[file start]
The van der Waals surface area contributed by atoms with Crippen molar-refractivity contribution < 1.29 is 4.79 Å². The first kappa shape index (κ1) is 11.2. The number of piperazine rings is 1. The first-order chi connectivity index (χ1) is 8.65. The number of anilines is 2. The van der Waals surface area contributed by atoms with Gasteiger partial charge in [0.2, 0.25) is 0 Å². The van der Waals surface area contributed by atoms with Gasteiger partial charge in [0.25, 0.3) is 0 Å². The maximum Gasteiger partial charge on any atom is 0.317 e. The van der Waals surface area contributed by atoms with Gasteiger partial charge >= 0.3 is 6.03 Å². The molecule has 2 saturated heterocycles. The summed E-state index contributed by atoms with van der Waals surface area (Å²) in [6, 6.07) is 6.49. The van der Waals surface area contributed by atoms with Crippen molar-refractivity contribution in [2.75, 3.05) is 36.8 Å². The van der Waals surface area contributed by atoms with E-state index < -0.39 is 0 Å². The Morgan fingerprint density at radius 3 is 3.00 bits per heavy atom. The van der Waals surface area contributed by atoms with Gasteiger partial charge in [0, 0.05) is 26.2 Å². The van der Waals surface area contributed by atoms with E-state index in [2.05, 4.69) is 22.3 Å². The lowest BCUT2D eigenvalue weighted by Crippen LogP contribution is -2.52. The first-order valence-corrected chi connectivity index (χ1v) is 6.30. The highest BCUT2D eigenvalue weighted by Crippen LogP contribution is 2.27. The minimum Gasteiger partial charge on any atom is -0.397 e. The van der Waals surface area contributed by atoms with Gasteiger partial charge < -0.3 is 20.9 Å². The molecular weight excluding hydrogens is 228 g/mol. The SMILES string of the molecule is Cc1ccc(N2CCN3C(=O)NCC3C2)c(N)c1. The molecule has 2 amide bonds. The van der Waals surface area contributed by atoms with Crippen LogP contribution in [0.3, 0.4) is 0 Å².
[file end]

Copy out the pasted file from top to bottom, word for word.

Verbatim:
The van der Waals surface area contributed by atoms with Crippen molar-refractivity contribution < 1.29 is 4.79 Å². The first kappa shape index (κ1) is 11.2. The number of piperazine rings is 1. The first-order chi connectivity index (χ1) is 8.65. The number of anilines is 2. The van der Waals surface area contributed by atoms with Gasteiger partial charge in [0.2, 0.25) is 0 Å². The van der Waals surface area contributed by atoms with Gasteiger partial charge in [0.25, 0.3) is 0 Å². The maximum Gasteiger partial charge on any atom is 0.317 e. The van der Waals surface area contributed by atoms with Gasteiger partial charge >= 0.3 is 6.03 Å². The molecule has 2 saturated heterocycles. The summed E-state index contributed by atoms with van der Waals surface area (Å²) in [6, 6.07) is 6.49. The van der Waals surface area contributed by atoms with Crippen molar-refractivity contribution in [2.75, 3.05) is 36.8 Å². The van der Waals surface area contributed by atoms with E-state index < -0.39 is 0 Å². The Morgan fingerprint density at radius 3 is 3.00 bits per heavy atom. The van der Waals surface area contributed by atoms with Gasteiger partial charge in [0, 0.05) is 26.2 Å². The van der Waals surface area contributed by atoms with E-state index in [2.05, 4.69) is 22.3 Å². The lowest BCUT2D eigenvalue weighted by Crippen LogP contribution is -2.52. The first-order valence-corrected chi connectivity index (χ1v) is 6.30. The highest BCUT2D eigenvalue weighted by Crippen LogP contribution is 2.27. The minimum Gasteiger partial charge on any atom is -0.397 e. The van der Waals surface area contributed by atoms with Gasteiger partial charge < -0.3 is 20.9 Å². The molecular weight excluding hydrogens is 228 g/mol. The SMILES string of the molecule is Cc1ccc(N2CCN3C(=O)NCC3C2)c(N)c1. The molecule has 2 amide bonds. The van der Waals surface area contributed by atoms with Crippen LogP contribution in [0.3, 0.4) is 0 Å².